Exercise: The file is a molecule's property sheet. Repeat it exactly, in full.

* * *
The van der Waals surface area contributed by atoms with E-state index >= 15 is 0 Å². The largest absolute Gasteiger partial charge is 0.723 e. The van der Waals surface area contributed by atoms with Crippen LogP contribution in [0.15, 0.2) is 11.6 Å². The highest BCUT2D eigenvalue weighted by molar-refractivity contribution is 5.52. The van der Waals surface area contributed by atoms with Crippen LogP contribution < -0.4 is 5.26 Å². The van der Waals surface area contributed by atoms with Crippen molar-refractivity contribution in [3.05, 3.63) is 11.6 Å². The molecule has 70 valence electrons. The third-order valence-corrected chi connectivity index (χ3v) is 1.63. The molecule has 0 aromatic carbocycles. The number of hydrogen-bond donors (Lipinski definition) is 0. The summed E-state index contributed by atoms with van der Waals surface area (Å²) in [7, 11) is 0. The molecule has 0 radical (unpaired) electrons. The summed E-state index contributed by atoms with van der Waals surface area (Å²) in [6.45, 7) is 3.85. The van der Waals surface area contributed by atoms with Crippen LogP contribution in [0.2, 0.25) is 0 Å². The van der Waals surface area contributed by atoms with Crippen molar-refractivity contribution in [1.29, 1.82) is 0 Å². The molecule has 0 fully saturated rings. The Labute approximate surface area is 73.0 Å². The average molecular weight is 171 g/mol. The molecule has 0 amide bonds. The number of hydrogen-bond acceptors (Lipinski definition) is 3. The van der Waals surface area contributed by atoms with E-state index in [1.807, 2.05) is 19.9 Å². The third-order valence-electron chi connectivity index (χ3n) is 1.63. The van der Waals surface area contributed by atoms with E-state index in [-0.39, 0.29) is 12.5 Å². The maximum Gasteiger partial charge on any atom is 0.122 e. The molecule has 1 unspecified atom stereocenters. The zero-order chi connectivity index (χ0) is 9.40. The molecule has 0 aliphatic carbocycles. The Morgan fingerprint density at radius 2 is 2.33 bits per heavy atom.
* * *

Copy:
The van der Waals surface area contributed by atoms with E-state index >= 15 is 0 Å². The largest absolute Gasteiger partial charge is 0.723 e. The van der Waals surface area contributed by atoms with Crippen LogP contribution in [0.15, 0.2) is 11.6 Å². The highest BCUT2D eigenvalue weighted by molar-refractivity contribution is 5.52. The van der Waals surface area contributed by atoms with Crippen LogP contribution < -0.4 is 5.26 Å². The van der Waals surface area contributed by atoms with Crippen molar-refractivity contribution in [3.05, 3.63) is 11.6 Å². The molecule has 70 valence electrons. The third-order valence-corrected chi connectivity index (χ3v) is 1.63. The molecule has 0 aromatic carbocycles. The number of hydrogen-bond donors (Lipinski definition) is 0. The summed E-state index contributed by atoms with van der Waals surface area (Å²) in [7, 11) is 0. The molecule has 0 radical (unpaired) electrons. The summed E-state index contributed by atoms with van der Waals surface area (Å²) in [6.45, 7) is 3.85. The van der Waals surface area contributed by atoms with Crippen LogP contribution in [0.2, 0.25) is 0 Å². The van der Waals surface area contributed by atoms with Crippen molar-refractivity contribution in [1.29, 1.82) is 0 Å². The molecule has 0 fully saturated rings. The Labute approximate surface area is 73.0 Å². The average molecular weight is 171 g/mol. The molecule has 0 amide bonds. The number of hydrogen-bond acceptors (Lipinski definition) is 3. The van der Waals surface area contributed by atoms with E-state index in [1.807, 2.05) is 19.9 Å². The third-order valence-electron chi connectivity index (χ3n) is 1.63. The van der Waals surface area contributed by atoms with E-state index in [-0.39, 0.29) is 12.5 Å². The maximum Gasteiger partial charge on any atom is 0.122 e. The molecule has 1 unspecified atom stereocenters. The zero-order chi connectivity index (χ0) is 9.40. The molecule has 0 aliphatic carbocycles. The Morgan fingerprint density at radius 2 is 2.33 bits per heavy atom.